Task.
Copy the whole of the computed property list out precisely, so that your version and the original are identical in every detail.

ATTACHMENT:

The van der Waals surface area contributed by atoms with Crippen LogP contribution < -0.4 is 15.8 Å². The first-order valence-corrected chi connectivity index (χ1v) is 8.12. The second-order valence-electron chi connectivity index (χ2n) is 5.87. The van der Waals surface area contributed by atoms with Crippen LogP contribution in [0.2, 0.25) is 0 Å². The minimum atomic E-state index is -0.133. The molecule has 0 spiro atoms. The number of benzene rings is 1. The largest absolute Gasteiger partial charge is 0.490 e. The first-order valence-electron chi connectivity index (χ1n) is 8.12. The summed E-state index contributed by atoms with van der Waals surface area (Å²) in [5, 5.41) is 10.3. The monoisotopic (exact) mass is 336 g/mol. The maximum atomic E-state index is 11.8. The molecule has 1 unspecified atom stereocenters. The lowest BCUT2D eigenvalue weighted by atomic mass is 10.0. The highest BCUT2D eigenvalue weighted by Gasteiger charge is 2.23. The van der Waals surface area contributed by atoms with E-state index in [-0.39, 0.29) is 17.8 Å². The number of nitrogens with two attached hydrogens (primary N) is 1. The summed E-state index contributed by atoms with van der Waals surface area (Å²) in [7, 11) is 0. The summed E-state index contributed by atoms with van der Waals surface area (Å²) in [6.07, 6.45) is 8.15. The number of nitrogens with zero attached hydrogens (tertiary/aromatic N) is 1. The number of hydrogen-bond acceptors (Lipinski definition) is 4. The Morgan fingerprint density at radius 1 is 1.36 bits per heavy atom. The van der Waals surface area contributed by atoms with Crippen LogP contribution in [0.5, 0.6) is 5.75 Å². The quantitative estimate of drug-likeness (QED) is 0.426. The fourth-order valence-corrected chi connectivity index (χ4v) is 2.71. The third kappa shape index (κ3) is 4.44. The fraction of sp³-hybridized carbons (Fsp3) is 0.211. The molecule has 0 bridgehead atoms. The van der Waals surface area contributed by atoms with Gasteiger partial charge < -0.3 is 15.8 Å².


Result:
The van der Waals surface area contributed by atoms with Crippen LogP contribution < -0.4 is 15.8 Å². The first-order valence-corrected chi connectivity index (χ1v) is 8.12. The second-order valence-electron chi connectivity index (χ2n) is 5.87. The van der Waals surface area contributed by atoms with Crippen LogP contribution in [0.2, 0.25) is 0 Å². The minimum atomic E-state index is -0.133. The molecule has 0 spiro atoms. The number of benzene rings is 1. The largest absolute Gasteiger partial charge is 0.490 e. The first-order valence-electron chi connectivity index (χ1n) is 8.12. The summed E-state index contributed by atoms with van der Waals surface area (Å²) in [5, 5.41) is 10.3. The monoisotopic (exact) mass is 336 g/mol. The maximum atomic E-state index is 11.8. The molecule has 1 unspecified atom stereocenters. The lowest BCUT2D eigenvalue weighted by atomic mass is 10.0. The highest BCUT2D eigenvalue weighted by Gasteiger charge is 2.23. The van der Waals surface area contributed by atoms with E-state index in [-0.39, 0.29) is 17.8 Å². The number of nitrogens with two attached hydrogens (primary N) is 1. The summed E-state index contributed by atoms with van der Waals surface area (Å²) in [7, 11) is 0. The summed E-state index contributed by atoms with van der Waals surface area (Å²) in [6.07, 6.45) is 8.15. The number of nitrogens with zero attached hydrogens (tertiary/aromatic N) is 1. The number of hydrogen-bond acceptors (Lipinski definition) is 4. The Morgan fingerprint density at radius 1 is 1.36 bits per heavy atom. The van der Waals surface area contributed by atoms with Crippen LogP contribution in [0.5, 0.6) is 5.75 Å². The quantitative estimate of drug-likeness (QED) is 0.426. The fourth-order valence-corrected chi connectivity index (χ4v) is 2.71. The third kappa shape index (κ3) is 4.44. The fraction of sp³-hybridized carbons (Fsp3) is 0.211. The molecule has 0 bridgehead atoms. The van der Waals surface area contributed by atoms with Gasteiger partial charge < -0.3 is 15.8 Å².